Compare "radical drama" to "post-dramatic theater"—how are they different?
"Radical drama," Graham Murdock notes...
...sets out to present a critical perspective on the present social order.
This means it contemplates and studies socioeconomic groups within society. The idea is that "power and privilege...permeate everyday life." These socioeconomic elements stymie the chance for people to more clearly know themselves, and also inhibit "social change."
...radical drama probes the idealizations and rationalisations that justify the present order.
In this case, things that are seen as natural elements of society are brought into question, as one searches for the reality vs. the ideal in civilization at the time in which the drama takes place.
Radical drama questions the substance of society, concentrating on wealth and power—and realistically assesses how these things hinder development of members and classes of society, which can have an undesirable effect on the rest of society.
This kind of drama was first introduced in the Boston at the turn of the century (in the 1890s).
...radical drama and independent theater [entered American society]...dealing with contemporary social and moral problems...
"Radical drama" today would most likely not be called by that name as the term "radical" has changed since 1890, and again since the 1960s. However, the concept significantly addresses social issues, especially that apply to the rich who control much of what occurs throughout the social realm—especially with those not controlling great wealth. Ironically, the concerns of "radical drama" are very much the same today as when they were first conceptualized.
It would seem that maintaining focus on the plot of the "radical drama" is important to preserving the integrity of the drama's intention.
Henrik Ibsen's Norwegian play, A Doll's House (1879) might well fall into the category of "radical drama," as it took a very close look at the Torvalds (an upper-class family) and drew a stark comparison with the lives of two other main characters, Kristine Linde and Nils Krogstadt—both struggling to survive while those of wealth faced a much easier life. It also examined timely moral issues. The play was very "radical" for its time!
"Post-dramatic theater" is very different. Hans-Thies Lehmann recognized the elements of this dramatic movement with the publication of his book at the end of the 20th Century, identifying...
...tendencies and stylistic traits occurring in avant-garde theatre since the end of the 1960s.
Immediately the difference between the "radical drama" and "post-dramatic theater" is apparent, as this newer concept sacrifices the story's plot to something it perceives to be of greater significance...the audience. It is...
...more striving to produce an effect amongst the spectators than to remain true to the text.
In summary, it would seem that while "radical drama" intended to bring to the attention of the public social concerns, the "post-dramatic theater" was not satisfied with informing the public—but was more intent upon changing the way the audience reacted to the information conveyed.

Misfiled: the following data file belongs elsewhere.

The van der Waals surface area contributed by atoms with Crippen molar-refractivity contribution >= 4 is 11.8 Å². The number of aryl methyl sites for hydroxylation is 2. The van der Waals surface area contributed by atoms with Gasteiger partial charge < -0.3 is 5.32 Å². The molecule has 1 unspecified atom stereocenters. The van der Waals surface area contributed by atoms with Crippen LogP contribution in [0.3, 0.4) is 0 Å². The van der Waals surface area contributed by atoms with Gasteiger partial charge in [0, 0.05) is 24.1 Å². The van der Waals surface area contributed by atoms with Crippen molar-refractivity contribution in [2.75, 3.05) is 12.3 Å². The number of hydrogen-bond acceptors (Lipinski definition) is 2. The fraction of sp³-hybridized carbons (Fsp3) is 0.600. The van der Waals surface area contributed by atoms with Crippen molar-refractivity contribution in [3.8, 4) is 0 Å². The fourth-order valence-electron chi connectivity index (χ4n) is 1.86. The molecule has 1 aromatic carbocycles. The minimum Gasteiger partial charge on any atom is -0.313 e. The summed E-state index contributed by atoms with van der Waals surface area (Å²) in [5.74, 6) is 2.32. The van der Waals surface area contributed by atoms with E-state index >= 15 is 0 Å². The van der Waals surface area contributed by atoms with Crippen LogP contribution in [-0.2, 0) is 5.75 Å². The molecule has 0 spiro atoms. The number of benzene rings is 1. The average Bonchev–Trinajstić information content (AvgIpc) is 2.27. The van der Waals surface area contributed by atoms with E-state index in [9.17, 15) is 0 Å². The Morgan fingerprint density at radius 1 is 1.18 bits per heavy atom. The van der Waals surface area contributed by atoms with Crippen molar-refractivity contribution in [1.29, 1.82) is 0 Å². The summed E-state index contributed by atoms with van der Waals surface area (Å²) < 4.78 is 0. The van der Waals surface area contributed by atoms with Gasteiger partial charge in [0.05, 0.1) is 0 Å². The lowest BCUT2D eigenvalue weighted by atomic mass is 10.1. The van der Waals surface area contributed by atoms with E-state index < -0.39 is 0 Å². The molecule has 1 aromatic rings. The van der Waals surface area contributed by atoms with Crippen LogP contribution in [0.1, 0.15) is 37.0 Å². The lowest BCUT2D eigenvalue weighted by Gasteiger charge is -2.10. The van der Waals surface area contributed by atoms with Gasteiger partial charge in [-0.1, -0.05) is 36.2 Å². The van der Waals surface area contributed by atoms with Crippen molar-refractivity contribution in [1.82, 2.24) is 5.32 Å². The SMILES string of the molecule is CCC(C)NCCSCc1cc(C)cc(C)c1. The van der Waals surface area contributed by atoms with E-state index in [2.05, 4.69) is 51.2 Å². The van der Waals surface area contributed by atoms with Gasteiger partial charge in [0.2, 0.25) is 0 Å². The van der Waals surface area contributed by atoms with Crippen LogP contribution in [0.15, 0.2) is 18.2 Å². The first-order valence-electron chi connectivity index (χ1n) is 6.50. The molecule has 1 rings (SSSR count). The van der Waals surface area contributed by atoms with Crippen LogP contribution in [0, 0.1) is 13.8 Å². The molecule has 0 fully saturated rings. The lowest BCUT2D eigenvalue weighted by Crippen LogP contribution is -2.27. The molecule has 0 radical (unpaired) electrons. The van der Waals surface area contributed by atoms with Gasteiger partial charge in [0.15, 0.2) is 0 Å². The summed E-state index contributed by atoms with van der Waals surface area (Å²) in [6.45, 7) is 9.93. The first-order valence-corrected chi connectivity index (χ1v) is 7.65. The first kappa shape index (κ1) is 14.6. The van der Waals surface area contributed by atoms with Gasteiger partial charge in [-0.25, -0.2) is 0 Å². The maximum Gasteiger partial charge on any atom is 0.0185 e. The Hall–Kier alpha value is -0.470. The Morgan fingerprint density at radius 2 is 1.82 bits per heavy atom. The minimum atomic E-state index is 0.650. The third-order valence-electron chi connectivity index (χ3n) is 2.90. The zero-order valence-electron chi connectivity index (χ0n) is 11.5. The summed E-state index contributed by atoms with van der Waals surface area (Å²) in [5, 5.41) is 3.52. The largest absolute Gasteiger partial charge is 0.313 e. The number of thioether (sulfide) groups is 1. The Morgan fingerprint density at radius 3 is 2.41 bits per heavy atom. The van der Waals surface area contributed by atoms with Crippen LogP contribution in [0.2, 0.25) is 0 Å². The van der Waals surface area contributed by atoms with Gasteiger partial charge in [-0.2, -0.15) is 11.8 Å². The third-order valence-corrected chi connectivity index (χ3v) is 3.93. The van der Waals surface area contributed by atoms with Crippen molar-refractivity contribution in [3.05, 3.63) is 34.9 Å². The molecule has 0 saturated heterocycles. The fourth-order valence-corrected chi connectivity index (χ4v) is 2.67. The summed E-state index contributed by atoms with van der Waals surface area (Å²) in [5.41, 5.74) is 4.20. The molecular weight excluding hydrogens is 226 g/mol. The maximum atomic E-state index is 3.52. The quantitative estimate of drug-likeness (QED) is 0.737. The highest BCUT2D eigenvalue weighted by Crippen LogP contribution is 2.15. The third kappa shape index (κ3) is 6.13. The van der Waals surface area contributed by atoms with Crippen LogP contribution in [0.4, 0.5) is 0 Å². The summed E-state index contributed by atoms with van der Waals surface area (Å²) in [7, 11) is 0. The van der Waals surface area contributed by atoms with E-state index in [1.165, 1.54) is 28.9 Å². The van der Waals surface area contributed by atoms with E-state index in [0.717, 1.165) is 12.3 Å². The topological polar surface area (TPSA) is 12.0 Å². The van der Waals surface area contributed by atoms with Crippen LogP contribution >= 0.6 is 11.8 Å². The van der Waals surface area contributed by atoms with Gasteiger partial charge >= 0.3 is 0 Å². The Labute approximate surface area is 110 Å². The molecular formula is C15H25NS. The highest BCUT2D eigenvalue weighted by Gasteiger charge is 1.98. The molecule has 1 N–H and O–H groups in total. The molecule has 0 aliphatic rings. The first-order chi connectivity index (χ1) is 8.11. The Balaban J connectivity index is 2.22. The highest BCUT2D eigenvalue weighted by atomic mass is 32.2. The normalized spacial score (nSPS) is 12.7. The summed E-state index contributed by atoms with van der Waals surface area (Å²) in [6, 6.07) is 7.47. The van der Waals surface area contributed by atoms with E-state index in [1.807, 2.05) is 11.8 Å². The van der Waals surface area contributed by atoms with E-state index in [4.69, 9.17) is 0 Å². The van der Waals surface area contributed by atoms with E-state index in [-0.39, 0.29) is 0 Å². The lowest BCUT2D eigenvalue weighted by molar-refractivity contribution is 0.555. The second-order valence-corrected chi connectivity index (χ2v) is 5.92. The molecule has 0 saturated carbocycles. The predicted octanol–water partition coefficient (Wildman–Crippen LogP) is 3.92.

...postdramatic theatre knows no "plot" at all, but concentrates fully on the interaction between actors and audience.
Throughout the history of drama, the plot has been essential to one's understanding of the play. In "post-dramatic theater," the plot disappears, and the significant activity on stage is an exchange between actors and spectators—that becomes of paramount importance.
Radical drama and postmodern theatre: First, the terms drama and theatre have to be cleared up: Drama is a literary term meaning “imitation of an action by language without narrator (Aristotle). Theatre is imitation of an action by means of action, and is a physical art form that may or may not have a literary component. Post-modernism refers to innovations after the modern era of realistic staging and naturalistic themes—domestic struggles such as those dramatized by Henrik Ibsen (Doll’s House, etc.) and Anton Chekhov (Three Sisters, etc.), the two linchpins of modernism. By the middle of the 20th century, post-modern playwrights like David Mamet and Sam Shepard were departing from modernism into post-modern drama. At about the same time, however, theatre radicals were rethinking every part of the theatrical metalanguage; the Living Theatre (Julian Beck and Judith Malina), the Open Theatre (Joe Chaikin), the Performance Group, and a dozen similar theatre groups throughout the world were rethinking the playwright’s role in the metalanguage, breaking the fourth-wall convention of modern theatre, combining dance with their performances, and confronting the conventions of audience’s expectations. Their “radical” theatrical practice was fueled by the socially radical ideas in society at the same time; thus, “radical” theatre was radical in content as well as in style.